Virginia Woolf by Professor James King

This penetrating biography of Woolf might not be as encyclopaedic as that composed by Hermione Lee. Nor is it as beautifully written as that produced by Lyndall Gordon. And it does not have the advantage of being put together by someone who was acquainted with Woolf like Winifred Holtby had been. However, it is still an intriguing work despite these problematic comparisons.

Nonetheless, the book has been criticised for several specific reasons. It has been accused of highlighting the feminism of Woolf excessively. Further, it has been knocked for its psychological approach. And it has been attacked for building scandalous theories from fragments of evidence.

While the biography should be acquitted for stressing feminism over modernism, and defended for its psychological focus, it is awkward to be comfortable with the degree of detail with regard to actual and potential incest. However, this is still such a small part of the massive whole that the work cannot be condemned.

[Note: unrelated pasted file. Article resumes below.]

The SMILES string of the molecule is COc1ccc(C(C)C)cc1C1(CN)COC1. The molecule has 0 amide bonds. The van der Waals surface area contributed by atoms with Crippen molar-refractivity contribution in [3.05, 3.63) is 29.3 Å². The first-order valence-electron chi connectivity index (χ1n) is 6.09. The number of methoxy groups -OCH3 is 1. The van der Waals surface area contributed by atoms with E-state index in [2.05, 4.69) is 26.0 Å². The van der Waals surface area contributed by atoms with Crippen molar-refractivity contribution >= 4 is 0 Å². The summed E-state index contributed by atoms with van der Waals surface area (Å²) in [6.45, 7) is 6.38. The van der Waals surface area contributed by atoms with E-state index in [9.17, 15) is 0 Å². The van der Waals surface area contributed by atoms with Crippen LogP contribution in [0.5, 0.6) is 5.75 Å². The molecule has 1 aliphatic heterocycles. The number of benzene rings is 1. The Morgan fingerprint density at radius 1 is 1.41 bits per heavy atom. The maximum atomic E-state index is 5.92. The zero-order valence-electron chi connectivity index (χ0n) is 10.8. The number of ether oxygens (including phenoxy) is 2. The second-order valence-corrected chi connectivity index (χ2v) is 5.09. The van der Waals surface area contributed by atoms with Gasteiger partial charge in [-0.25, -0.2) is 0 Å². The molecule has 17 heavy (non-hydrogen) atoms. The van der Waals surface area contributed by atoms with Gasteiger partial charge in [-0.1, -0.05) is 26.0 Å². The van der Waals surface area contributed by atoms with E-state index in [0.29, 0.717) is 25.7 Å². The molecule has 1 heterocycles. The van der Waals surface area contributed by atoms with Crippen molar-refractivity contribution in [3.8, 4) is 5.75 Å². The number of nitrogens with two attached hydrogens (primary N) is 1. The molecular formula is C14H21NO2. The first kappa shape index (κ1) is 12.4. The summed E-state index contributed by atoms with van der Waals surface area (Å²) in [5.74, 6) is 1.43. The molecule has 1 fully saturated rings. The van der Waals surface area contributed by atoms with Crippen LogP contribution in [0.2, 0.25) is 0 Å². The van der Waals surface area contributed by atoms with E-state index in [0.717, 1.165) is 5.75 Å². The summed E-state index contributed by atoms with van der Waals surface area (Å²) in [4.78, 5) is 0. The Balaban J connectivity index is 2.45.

The narrative of the life of Woolf makes for thrilling reading. It is always interesting to be thinking about people who thought deeply about thinking. And to be reminded of the toil and pain behind their pioneering achievements is to be connected with the mud of life. The sharp wisdom of Woolf shines through the text:

“if your father & mother die you have lost something that the longest life can never bring again.”


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